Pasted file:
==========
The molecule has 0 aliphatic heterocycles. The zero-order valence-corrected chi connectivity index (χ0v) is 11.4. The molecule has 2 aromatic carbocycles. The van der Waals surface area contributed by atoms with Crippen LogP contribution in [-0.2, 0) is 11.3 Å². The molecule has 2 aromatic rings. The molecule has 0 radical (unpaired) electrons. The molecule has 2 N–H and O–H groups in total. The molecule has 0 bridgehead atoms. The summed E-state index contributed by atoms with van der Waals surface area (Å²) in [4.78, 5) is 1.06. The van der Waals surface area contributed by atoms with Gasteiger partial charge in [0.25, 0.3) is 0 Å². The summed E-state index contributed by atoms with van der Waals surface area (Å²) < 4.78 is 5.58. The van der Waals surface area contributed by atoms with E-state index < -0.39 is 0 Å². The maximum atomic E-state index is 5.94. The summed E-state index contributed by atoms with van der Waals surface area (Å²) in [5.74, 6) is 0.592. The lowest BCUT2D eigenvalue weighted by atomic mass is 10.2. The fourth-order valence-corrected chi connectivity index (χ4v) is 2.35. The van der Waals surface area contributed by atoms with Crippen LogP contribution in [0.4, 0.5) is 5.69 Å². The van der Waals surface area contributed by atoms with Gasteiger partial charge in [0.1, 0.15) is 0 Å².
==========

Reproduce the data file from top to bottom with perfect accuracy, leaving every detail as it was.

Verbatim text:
The molecule has 0 aliphatic heterocycles. The zero-order valence-corrected chi connectivity index (χ0v) is 11.4. The molecule has 2 aromatic carbocycles. The van der Waals surface area contributed by atoms with Crippen LogP contribution in [-0.2, 0) is 11.3 Å². The molecule has 2 aromatic rings. The molecule has 0 radical (unpaired) electrons. The molecule has 2 N–H and O–H groups in total. The molecule has 0 bridgehead atoms. The summed E-state index contributed by atoms with van der Waals surface area (Å²) in [4.78, 5) is 1.06. The van der Waals surface area contributed by atoms with Gasteiger partial charge in [0.25, 0.3) is 0 Å². The summed E-state index contributed by atoms with van der Waals surface area (Å²) < 4.78 is 5.58. The van der Waals surface area contributed by atoms with E-state index < -0.39 is 0 Å². The maximum atomic E-state index is 5.94. The summed E-state index contributed by atoms with van der Waals surface area (Å²) in [5.74, 6) is 0.592. The lowest BCUT2D eigenvalue weighted by atomic mass is 10.2. The fourth-order valence-corrected chi connectivity index (χ4v) is 2.35. The van der Waals surface area contributed by atoms with Crippen LogP contribution in [0.4, 0.5) is 5.69 Å². The van der Waals surface area contributed by atoms with Gasteiger partial charge in [0.1, 0.15) is 0 Å².